The Left in the Shaping of Japanese Democracy: Essays in Honour of J.A.A. Stockwin
David Williams, Rikki Kersten
Taylor & Francis, Nov 15, 2004 - History - 188 pages
Leftist thought and activism stands as a defining force in the articulation of political culture and policy in modern Japan. Operating from the periphery of formal political power for the most part, the Japanese Left has had an impact that extends far beyond its limited success at the ballot box. The essays that compose this Oxford Festschrift range over a wide set of themes including the tragic careers of two prewar left-wing martyrs (Goto-Jones); Hisashi Asō, the great Socialist apostate (Kersten); the Left’s evasion of constitutional sovereignty (Williams); the rise and fall of Nikkyō-sō (Aspinall); the Left’s impact on privatization and bureaucratic reform (Nakano); the demise of parliamentary Socialism (Hyde); the Left’s recent embrace of free market principles (Schoppa); critical Japan studies and American empire since ‘9.11’ (Williams); and history’s final judgment on the fate of this great political movement (Banno).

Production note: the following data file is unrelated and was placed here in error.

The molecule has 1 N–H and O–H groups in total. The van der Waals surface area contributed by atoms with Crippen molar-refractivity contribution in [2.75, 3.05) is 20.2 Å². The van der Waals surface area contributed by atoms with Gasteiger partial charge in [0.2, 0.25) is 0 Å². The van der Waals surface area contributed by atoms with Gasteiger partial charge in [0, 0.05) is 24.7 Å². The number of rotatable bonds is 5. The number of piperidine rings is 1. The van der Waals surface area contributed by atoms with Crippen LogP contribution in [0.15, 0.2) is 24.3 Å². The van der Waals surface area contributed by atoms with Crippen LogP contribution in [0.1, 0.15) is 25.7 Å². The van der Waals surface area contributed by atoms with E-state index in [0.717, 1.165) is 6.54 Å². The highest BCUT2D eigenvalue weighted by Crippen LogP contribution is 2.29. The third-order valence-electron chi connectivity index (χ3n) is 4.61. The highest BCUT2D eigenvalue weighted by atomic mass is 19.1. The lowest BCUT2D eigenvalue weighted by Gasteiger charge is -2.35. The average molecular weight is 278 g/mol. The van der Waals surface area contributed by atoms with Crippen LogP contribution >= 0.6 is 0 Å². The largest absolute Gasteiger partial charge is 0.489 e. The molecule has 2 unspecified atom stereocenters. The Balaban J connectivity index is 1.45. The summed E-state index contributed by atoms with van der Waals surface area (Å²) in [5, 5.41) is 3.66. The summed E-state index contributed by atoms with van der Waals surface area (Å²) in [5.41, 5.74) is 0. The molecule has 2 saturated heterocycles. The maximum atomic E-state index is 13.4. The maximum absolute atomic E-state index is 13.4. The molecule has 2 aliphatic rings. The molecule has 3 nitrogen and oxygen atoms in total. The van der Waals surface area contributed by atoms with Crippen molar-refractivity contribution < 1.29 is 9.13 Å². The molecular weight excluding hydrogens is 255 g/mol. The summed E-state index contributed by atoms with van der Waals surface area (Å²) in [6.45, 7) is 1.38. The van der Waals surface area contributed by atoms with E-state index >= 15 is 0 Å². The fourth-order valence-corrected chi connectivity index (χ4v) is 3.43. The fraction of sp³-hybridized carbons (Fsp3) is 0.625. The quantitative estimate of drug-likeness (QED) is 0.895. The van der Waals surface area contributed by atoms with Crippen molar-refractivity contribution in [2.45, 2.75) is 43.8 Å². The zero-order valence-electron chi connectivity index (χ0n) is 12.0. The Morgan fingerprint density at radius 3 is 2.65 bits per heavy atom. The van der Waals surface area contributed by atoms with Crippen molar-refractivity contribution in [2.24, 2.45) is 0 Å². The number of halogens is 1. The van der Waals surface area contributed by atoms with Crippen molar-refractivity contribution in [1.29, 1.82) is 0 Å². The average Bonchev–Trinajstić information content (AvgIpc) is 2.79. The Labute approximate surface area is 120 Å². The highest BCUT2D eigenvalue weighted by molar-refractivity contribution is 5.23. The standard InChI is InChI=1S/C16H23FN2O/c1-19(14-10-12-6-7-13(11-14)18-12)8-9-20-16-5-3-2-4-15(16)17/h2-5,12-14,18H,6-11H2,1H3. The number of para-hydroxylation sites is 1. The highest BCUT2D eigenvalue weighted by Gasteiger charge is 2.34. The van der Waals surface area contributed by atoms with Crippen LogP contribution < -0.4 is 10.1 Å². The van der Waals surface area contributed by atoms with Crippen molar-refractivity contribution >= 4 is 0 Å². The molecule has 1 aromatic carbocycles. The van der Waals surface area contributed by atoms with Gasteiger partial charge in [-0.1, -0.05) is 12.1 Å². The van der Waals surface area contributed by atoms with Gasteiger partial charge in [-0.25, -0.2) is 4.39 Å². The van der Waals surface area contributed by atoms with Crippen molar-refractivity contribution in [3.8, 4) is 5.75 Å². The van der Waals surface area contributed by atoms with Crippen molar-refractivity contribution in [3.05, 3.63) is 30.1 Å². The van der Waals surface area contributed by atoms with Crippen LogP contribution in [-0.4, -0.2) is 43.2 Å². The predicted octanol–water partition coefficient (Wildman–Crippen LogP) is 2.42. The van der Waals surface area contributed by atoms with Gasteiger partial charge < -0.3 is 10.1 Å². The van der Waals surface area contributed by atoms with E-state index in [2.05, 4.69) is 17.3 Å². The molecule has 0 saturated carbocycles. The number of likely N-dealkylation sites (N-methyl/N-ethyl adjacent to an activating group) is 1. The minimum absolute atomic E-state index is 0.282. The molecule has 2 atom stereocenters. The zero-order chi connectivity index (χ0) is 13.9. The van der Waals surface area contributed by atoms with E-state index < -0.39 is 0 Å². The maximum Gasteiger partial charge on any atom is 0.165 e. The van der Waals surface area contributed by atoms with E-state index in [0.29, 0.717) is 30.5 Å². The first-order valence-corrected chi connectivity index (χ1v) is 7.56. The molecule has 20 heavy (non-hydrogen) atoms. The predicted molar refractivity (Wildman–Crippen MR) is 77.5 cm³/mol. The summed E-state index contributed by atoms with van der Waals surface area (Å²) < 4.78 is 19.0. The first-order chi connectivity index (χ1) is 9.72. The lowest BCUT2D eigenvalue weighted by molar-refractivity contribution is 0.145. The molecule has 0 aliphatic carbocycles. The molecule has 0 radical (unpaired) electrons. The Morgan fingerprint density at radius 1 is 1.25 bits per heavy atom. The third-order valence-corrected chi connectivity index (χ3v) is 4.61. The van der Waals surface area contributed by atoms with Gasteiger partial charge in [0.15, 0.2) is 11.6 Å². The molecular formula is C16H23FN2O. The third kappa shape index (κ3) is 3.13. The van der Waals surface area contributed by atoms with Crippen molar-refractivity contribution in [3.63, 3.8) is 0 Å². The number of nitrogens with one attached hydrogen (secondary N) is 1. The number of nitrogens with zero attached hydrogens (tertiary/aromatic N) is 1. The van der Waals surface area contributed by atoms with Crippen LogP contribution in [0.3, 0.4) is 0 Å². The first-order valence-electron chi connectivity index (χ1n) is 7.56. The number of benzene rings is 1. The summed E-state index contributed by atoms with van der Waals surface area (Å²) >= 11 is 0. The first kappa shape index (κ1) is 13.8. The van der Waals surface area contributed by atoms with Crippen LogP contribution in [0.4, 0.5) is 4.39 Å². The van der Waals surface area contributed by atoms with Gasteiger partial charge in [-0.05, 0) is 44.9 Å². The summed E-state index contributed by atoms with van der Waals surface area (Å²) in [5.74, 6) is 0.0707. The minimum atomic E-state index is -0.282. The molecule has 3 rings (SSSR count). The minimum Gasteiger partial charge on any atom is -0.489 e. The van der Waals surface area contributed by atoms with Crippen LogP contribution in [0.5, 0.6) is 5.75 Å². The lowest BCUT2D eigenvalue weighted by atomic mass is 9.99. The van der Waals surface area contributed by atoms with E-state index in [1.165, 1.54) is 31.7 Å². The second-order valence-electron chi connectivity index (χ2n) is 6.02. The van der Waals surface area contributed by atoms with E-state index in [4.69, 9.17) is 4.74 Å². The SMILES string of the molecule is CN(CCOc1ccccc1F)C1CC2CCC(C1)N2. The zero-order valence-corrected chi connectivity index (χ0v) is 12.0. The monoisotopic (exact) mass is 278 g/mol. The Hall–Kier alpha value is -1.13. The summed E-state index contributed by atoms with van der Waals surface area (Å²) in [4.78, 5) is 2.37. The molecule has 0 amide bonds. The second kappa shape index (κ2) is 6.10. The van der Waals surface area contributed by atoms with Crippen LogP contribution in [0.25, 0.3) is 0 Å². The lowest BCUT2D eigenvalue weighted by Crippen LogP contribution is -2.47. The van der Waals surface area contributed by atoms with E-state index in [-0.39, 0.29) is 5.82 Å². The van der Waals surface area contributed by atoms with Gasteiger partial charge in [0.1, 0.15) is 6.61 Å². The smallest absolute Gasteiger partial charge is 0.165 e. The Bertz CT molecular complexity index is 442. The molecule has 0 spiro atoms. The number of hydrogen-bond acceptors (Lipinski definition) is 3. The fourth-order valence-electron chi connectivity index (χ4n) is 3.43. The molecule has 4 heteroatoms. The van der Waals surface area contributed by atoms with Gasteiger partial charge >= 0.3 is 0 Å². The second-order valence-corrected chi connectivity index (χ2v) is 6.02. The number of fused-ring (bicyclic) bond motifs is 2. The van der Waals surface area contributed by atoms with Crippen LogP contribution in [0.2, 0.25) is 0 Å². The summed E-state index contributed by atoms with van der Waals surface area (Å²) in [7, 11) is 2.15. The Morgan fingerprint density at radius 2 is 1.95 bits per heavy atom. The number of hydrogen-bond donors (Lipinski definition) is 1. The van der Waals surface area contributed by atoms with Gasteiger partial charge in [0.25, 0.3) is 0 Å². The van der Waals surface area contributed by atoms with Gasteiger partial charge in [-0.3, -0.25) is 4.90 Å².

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Political Philosophy in Japan: Nishida, the Kyoto School and co-prosperity
No preview available - 2009